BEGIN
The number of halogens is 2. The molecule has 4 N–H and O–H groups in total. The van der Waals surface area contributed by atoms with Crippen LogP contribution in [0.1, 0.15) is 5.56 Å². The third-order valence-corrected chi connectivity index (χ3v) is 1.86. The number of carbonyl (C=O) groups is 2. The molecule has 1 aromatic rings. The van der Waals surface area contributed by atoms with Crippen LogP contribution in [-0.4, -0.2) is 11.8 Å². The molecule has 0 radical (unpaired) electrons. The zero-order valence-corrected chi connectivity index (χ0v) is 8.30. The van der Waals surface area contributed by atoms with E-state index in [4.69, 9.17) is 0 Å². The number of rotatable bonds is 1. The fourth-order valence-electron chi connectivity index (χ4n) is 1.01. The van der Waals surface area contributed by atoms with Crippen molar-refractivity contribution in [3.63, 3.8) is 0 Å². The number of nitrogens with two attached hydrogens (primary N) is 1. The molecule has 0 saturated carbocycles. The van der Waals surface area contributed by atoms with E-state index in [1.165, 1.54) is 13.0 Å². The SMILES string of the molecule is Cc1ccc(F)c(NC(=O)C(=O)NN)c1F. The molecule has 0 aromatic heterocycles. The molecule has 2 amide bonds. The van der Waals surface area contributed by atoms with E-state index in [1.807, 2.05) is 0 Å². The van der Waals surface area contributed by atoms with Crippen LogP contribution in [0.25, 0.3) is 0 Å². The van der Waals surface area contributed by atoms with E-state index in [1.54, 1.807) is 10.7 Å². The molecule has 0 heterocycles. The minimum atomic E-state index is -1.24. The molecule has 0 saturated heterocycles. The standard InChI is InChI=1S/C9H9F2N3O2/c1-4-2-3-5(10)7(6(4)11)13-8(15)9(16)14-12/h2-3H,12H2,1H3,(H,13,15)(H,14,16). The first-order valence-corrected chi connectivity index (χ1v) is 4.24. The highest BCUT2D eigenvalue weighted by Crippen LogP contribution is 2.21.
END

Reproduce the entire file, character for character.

The number of halogens is 2. The molecule has 4 N–H and O–H groups in total. The van der Waals surface area contributed by atoms with Crippen LogP contribution in [0.1, 0.15) is 5.56 Å². The third-order valence-corrected chi connectivity index (χ3v) is 1.86. The number of carbonyl (C=O) groups is 2. The molecule has 1 aromatic rings. The van der Waals surface area contributed by atoms with Crippen LogP contribution in [-0.4, -0.2) is 11.8 Å². The molecule has 0 radical (unpaired) electrons. The zero-order valence-corrected chi connectivity index (χ0v) is 8.30. The van der Waals surface area contributed by atoms with E-state index in [4.69, 9.17) is 0 Å². The number of rotatable bonds is 1. The fourth-order valence-electron chi connectivity index (χ4n) is 1.01. The van der Waals surface area contributed by atoms with Crippen molar-refractivity contribution in [3.63, 3.8) is 0 Å². The number of nitrogens with two attached hydrogens (primary N) is 1. The molecule has 0 saturated carbocycles. The van der Waals surface area contributed by atoms with E-state index in [1.165, 1.54) is 13.0 Å². The SMILES string of the molecule is Cc1ccc(F)c(NC(=O)C(=O)NN)c1F. The molecule has 0 aromatic heterocycles. The molecule has 2 amide bonds. The van der Waals surface area contributed by atoms with E-state index in [1.807, 2.05) is 0 Å². The van der Waals surface area contributed by atoms with Crippen LogP contribution in [0.25, 0.3) is 0 Å². The van der Waals surface area contributed by atoms with E-state index in [1.54, 1.807) is 10.7 Å². The molecule has 0 heterocycles. The minimum atomic E-state index is -1.24. The molecule has 0 saturated heterocycles. The standard InChI is InChI=1S/C9H9F2N3O2/c1-4-2-3-5(10)7(6(4)11)13-8(15)9(16)14-12/h2-3H,12H2,1H3,(H,13,15)(H,14,16). The first-order valence-corrected chi connectivity index (χ1v) is 4.24. The highest BCUT2D eigenvalue weighted by Crippen LogP contribution is 2.21.